The last 24hrs on Challenger 4 have seen some pretty lively beam reach sailing with an increasing sea state to keep things interesting. This morning the breeze has dropped to a miserable 13kts and we have a full main, Y2 and staysail up. We are anticipating a quietish day before a bit of a blow tomorrow. It has taken a little while to adjust to the realities of this 2nd leg for many of the crew – the idyllic conditions of the passage from Antigua having, perhaps, lulled them into a false sense of security but life is resuming it’s steady, relentless rhythm of sleep, eat, work, repeat.

 

We still have not had any significant rain and the wind, at various speeds, has enabled us to sail a pretty much straight course. Watch leader Ben now bears a striking resemblance to Jesus in his wilderness years and we have come to believe that he is putting in a good word upstairs. Time will tell tomorrow afternoon when we see if he is able to turn the forecast 40kts NNW into 30 kts from the west.

 

 

 

Mate’s Log

 

Date : 29/01/19

Time : 12:00 UT

Position: 46 59.52N 11 03.72W

Destination : Falmouth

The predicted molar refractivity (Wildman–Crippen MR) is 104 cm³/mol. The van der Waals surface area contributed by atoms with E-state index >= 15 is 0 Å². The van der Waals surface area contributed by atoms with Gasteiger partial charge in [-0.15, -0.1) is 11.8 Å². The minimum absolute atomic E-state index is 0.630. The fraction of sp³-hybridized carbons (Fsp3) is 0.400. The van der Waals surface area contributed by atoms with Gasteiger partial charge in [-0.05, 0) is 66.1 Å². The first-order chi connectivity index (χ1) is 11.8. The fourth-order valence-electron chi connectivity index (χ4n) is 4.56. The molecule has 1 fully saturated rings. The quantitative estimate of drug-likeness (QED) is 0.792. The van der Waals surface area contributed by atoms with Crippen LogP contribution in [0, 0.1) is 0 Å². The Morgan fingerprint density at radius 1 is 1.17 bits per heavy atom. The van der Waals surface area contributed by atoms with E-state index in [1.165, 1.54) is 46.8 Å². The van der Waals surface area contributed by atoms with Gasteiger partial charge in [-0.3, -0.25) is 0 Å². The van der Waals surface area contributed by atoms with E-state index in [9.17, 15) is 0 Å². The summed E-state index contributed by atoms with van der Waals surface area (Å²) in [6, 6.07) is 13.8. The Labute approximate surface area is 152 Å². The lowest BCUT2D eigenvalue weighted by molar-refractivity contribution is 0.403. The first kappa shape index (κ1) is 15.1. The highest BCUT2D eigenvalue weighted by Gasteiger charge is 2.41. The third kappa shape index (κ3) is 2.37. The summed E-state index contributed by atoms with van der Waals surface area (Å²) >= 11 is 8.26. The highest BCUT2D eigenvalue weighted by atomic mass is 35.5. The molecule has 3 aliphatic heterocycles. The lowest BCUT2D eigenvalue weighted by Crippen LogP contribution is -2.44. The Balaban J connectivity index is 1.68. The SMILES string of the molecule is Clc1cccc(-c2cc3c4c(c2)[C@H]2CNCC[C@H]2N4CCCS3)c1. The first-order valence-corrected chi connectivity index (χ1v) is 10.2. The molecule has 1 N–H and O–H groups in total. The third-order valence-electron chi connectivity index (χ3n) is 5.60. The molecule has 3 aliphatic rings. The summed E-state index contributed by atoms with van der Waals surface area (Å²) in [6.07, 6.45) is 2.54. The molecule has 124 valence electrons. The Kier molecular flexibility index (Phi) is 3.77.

ETA 31st Jan 2019

DTF : 303NM

Fuel : 3 full, 1 in use

Water : 3 full, 1 in use.

Gas : 2 empty, 2 full, 1 in use

Sail plan: 3 reef, Storm Stay

Wind: Highest Gust 56 True, Consistent 40 plus

 

Dear All

 

Today’s report will be short. We have had Force 11 conditions on occasions (highest gust 56kts) with general wind speeds throughout the night and this morning at 40 plus kts, highest SOG 19.5kts. The sea state is Very Rough to High with a swell/wave height of 7 to 10 metres. We are currently running down wind with 3 reefs and the storm sail. Sue and I are alternating on watches and helming the more challenging periods. The crew are well and in good spirits although Tom W/L took a tumble down below. He is bruised but otherwise well. The latest GRIB shows easing slightly this afternoon and a change of direction which will allow us to make a better course towards Falmouth, where the beer and stake pie are reaching mythical status in everyone’s imaginations.